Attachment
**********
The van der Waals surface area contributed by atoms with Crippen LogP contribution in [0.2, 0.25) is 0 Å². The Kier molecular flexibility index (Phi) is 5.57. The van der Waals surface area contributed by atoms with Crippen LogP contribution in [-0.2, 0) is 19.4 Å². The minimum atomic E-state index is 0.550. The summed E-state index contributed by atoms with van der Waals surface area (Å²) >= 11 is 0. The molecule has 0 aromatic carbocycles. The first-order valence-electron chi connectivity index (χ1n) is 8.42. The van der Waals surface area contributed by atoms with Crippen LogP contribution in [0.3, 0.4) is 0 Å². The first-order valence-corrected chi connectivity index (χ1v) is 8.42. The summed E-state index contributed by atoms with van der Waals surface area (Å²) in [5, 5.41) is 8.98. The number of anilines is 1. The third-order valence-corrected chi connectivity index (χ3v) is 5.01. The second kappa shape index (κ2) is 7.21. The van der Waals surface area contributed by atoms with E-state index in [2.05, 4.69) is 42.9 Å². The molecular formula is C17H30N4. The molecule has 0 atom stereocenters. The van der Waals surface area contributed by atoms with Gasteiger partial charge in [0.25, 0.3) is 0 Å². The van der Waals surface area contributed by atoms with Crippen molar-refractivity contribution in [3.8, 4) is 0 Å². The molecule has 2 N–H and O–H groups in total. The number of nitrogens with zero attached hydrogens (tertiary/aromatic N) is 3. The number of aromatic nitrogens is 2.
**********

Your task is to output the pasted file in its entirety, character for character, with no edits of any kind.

The van der Waals surface area contributed by atoms with Crippen LogP contribution in [0.2, 0.25) is 0 Å². The Kier molecular flexibility index (Phi) is 5.57. The van der Waals surface area contributed by atoms with Crippen LogP contribution in [-0.2, 0) is 19.4 Å². The minimum atomic E-state index is 0.550. The summed E-state index contributed by atoms with van der Waals surface area (Å²) >= 11 is 0. The molecule has 0 aromatic carbocycles. The first-order valence-electron chi connectivity index (χ1n) is 8.42. The van der Waals surface area contributed by atoms with Crippen LogP contribution in [0.3, 0.4) is 0 Å². The first-order valence-corrected chi connectivity index (χ1v) is 8.42. The summed E-state index contributed by atoms with van der Waals surface area (Å²) in [5, 5.41) is 8.98. The number of anilines is 1. The third-order valence-corrected chi connectivity index (χ3v) is 5.01. The second kappa shape index (κ2) is 7.21. The van der Waals surface area contributed by atoms with E-state index in [2.05, 4.69) is 42.9 Å². The molecular formula is C17H30N4. The molecule has 0 atom stereocenters. The van der Waals surface area contributed by atoms with Gasteiger partial charge in [0.25, 0.3) is 0 Å². The van der Waals surface area contributed by atoms with Crippen molar-refractivity contribution in [3.8, 4) is 0 Å². The molecule has 2 N–H and O–H groups in total. The number of nitrogens with zero attached hydrogens (tertiary/aromatic N) is 3. The number of aromatic nitrogens is 2.